Thursday, December 31, 2009

Buon anno

January 1st. Two Thousand and Ten. Twenty Ten. What will the next year hold??

Well, if the past year has been any indication.. full of surprises. Last year at this time, I was taking a WSET course, working and volunteering at various wine shows and tastings, and interviewing for cheesemaker roles. I'd never have guessed that I'd be starting out this decade with a wonderful new job (the 24-7 forever type as a new parent), a new job (the 9-5 sort) and projects aplenty.

However you slice it, it's bound to be exciting.

We saw in the New Year, albeit quietly (after the bub had gone to sleep) with the usual suspects of oysters, sauv blanc, and nibbly things. This year, I'd arranged for some interesting cheese that, as it happens, fits in my list of projects.

While I love baking, barbeque, matching beers and wines, and attempting all sorts of new dishes, cheese is my thing. My favourite being what is on my plate at the moment. I appreciate all the effort that goes into the making of a fine cheese and to that end, I plan to do alot of appreciating this year and will share what I discover. I hope to taste as many local offerings as possible and include a good dose of the classics we are fortunate enough to be able to enjoy from around the globe.

So for a simple January first lunch, we sampled Roncal. A wonderful sheeps milk cheese from Spain and a little slice of heaven and history for cheeselovers. While the production of Roncal had long been protected (regulated since about the 13th century) and it was the first Spanish cheese to be awarded DO status. Native sheep species are still used as is the practise of seasonal migration.

I find Roncal to be of medium sharpness, slightly nutty and retaining a good dose of "sheepiness" through which the herbal sweetness shines. We served the delicious 2006 Yalumba Hand-picked Tempranillo Grenache Viognier and Simon Waghorns' tremendous Astrolabe 2008 Sauvignon blanc, however, if a good, aromatic ale is your thing, it wouldn't be out of place here either.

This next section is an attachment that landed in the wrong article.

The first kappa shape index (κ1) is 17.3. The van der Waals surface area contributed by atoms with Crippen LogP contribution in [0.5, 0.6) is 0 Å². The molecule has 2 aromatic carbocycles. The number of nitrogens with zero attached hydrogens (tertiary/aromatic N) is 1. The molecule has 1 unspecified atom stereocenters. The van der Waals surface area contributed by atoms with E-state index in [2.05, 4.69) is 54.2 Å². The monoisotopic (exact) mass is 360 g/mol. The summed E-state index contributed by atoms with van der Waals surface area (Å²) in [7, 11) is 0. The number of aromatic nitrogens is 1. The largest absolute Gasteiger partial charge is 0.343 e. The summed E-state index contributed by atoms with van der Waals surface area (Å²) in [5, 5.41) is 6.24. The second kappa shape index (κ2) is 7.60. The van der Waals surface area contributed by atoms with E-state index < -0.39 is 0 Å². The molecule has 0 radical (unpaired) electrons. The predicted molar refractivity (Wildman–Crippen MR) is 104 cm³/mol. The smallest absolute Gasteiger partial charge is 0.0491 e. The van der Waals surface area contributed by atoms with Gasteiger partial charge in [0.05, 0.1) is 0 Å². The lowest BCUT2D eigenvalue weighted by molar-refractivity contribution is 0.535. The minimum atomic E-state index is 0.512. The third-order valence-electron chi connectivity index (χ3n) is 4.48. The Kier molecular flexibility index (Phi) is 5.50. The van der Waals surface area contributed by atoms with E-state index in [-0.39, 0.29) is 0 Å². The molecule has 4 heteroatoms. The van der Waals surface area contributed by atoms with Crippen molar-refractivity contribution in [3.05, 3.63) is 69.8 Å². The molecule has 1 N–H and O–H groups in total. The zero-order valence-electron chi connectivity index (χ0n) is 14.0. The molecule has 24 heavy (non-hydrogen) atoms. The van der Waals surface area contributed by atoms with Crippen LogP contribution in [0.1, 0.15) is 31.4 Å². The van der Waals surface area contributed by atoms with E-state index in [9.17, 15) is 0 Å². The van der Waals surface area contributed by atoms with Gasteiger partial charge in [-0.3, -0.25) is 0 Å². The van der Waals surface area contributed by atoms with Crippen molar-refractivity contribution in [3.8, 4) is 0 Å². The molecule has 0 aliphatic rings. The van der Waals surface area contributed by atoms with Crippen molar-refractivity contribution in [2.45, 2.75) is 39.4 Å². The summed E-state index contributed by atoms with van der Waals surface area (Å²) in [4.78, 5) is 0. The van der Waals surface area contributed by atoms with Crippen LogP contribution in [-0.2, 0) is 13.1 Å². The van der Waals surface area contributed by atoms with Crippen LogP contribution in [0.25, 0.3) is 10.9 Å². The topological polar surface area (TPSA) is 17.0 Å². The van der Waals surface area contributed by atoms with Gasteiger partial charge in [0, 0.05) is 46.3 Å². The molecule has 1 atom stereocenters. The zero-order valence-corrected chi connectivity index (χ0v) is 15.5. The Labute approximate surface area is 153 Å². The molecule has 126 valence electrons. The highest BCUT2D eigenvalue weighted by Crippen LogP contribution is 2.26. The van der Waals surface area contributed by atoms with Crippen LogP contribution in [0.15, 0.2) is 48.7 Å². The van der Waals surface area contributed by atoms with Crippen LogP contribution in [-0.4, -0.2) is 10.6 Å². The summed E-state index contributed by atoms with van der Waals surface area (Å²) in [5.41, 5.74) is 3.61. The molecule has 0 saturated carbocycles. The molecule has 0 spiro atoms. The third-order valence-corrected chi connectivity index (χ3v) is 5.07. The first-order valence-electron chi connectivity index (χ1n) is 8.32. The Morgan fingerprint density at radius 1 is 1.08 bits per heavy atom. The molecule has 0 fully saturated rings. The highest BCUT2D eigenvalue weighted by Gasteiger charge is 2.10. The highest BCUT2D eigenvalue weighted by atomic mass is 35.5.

Happy New Year Dear Reader. May all your hopes, dreams and resolutions for 2010 come true.

Blood Oranges

I love local food. Fruits and veg, locally raised meats and farmhouse cheese, speciality products.. even peanuts! But certain times of year, there are some imported goodies that are hard to give up.

Blood oranges from the peninsula country, Italy. If you've ever had these purple flecked oranges with their jewel flecked interiors, you know what I'm talking about.

These, along with cactus pears (wonderful pics here) and abate pears, are delicious treats at Christmastime.

Hope this Christmas finds everyone well and happy and may your New Year be full of life's delectable treats.

Buon anno a tutti!

Wednesday, December 23, 2009

Buon Natale

This is what the Calabrese are eating for Christmas Eve.. It's the Feast of the Seven Fishes and if I have room after all the zeppole (zippuli, in dialect) I'll be tucking into this wonderful, light seafood pasta.

Buon Natale!

Sunday, December 06, 2009

Aglio e olio

The simpliest pasta dish. Homegrown garlic and oil.. d'oliva, naturalmente. It's the place to showcase the best pasta you can find.

I'd picked up the latest PC offering in the fresh pasta department. I'm usually skeptical of supermarket fresh pastas, often finding them too heavy, gluey or poorly flavoured. Not so this time. These were pretty good noodles.

An easy sizzle of garlic and chiles in olive oil tossed with tagliolini. When you want to forgo a little preparation in favour of sharing the meal together, this (along with some leftover sautéed greens) is an easy dinner for busy new parents.


Tuesday, December 01, 2009

Almond Joy

This Fine Cooking recipe is delicious with roasted pears or seasonal stone fruit. The cake is toasted almond brown butter flavoured fluffy goodness. A perfect light ending to a heavy holiday meal.

Joy to the World.